We are in a typical rural village somewhere in the Pwani region of Tanzania. Basic houses, not very different from the housing that millions of rural Tanzanians live in, have been constructed. There is a well and a small shop.
What is different here is that there are also bright lights, television cameras and a satellite dish to send this event live to millions of people watching on television. Technicians from the Tanzanian Broadcasting Corporation are sitting in the bush with their laptops making sure everything is working.
14 Female Food Heroes from across Tanzania are about to be welcomed into “The Village”. Set up by Oxfam and popular reality TV show Maisha Plus, life in the village will be filmed and televised for the next two weeks to give viewers an insight into the lives of the remarkable women who grow the nation’s food.
The women will be joined by 36 young people from urban areas around the country. The women farmers will set daily tasks from their own lives – cultivating vegetables, looking after cattle, or setting up a small village business – which the young city dwellers will need to complete in order to earn a living and put food on the table. In the “Big Brother” style diary room they will get chance to record and share their views with politicians and decision makers.
Their progress will be followed until the gala event on 16th October (World Food Day) when TV viewers and radio listeners will vote by SMS for their Female Food Hero 2012 winner.
The competition aims to give young contestants and millions of viewers a taste of what women in Tanzania go through to put food on their table. The 14 women are in many ways typical of the hard working women who contribute most of the labour and do most of the work to feed the nation. They have all shown some special determination to overcome the challenges that so many women face in order to continue to feed their families and their communities.
When travelling around the country to meet the finalists, my colleague Mwanahamisi heard about the challenge of having secure rights to land, the difficulties women face in getting credit for their farming, and even the violence that women face in their homes and sometimes in the fields.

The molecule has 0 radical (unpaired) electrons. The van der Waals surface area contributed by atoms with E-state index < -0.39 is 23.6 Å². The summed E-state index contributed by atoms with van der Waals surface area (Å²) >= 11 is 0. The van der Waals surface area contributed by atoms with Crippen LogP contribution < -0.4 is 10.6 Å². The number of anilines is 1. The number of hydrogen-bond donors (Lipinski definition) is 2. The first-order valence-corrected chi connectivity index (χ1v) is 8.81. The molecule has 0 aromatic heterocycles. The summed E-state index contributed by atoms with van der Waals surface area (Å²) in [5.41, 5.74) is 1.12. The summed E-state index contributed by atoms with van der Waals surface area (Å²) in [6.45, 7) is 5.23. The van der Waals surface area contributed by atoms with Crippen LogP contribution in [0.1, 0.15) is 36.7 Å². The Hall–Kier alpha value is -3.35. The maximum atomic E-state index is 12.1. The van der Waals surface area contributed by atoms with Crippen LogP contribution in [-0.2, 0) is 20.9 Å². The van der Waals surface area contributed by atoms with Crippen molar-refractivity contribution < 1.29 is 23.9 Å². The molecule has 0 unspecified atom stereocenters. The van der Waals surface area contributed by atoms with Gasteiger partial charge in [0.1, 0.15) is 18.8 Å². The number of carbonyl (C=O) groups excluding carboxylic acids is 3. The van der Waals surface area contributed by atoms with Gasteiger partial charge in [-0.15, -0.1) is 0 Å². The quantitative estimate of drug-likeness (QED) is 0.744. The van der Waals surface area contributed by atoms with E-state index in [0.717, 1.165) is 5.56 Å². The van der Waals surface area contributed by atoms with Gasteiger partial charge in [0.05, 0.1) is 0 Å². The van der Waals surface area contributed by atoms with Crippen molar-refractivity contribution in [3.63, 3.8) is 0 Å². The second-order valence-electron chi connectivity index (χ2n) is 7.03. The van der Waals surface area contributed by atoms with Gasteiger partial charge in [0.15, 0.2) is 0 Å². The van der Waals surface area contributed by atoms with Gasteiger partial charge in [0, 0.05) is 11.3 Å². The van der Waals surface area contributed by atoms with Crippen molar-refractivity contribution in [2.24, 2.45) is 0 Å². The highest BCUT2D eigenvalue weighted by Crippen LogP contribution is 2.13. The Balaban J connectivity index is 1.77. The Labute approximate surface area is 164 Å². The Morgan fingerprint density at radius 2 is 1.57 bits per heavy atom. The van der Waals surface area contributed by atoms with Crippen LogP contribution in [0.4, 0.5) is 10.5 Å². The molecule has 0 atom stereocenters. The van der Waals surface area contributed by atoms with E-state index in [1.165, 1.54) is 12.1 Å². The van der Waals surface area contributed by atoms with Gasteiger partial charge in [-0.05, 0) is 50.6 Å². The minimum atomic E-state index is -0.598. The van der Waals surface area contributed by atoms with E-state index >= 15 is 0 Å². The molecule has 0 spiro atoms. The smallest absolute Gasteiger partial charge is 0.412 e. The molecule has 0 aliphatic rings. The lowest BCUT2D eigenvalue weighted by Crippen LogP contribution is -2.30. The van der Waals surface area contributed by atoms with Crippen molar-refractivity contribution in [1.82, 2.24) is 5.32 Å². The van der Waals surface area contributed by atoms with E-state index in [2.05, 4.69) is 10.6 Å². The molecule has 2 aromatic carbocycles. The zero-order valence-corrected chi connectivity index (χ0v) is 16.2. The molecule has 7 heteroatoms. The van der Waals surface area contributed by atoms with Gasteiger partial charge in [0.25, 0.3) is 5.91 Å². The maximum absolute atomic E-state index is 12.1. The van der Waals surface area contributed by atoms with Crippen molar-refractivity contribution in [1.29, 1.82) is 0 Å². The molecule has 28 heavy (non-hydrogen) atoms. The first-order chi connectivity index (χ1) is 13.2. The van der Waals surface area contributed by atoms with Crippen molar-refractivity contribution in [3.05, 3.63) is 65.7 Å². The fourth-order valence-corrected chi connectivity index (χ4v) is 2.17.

Speaking at the opening of the village, Ummy Mwalimu, the country’s Deputy Minister for Women, Community Development and Children, said it was time to make a change. “The village land act of 1999 gives women rights to land, so why is it that so many women do not have rights to land now?” she asked.
Monica Gorman, the Country Director for Oxfam in Tanzania, explained why we are supporting the competition: “Women face many challenges. Oxfam has launched a global campaign, GROW, to overcome these and other challenges. In Tanzania we are glad to have joined up with Maisha Plus and others to run the Mama Shujaa Wa Chakula awards to recognize the contribution of women and call for more to be done to improve their situation.”
The 14 food heroes arrived in The Village, introduced by Tanzania’s Deputy Minister for Agriculture. It’s clear what a variety of crops they produce and livestock they care for. Everyone of our heroes produces a wide range of food in a sustainable way, contributing to ensuring there is enough food, always.
You can follow all the action over the next two weeks at Maisha Plus TV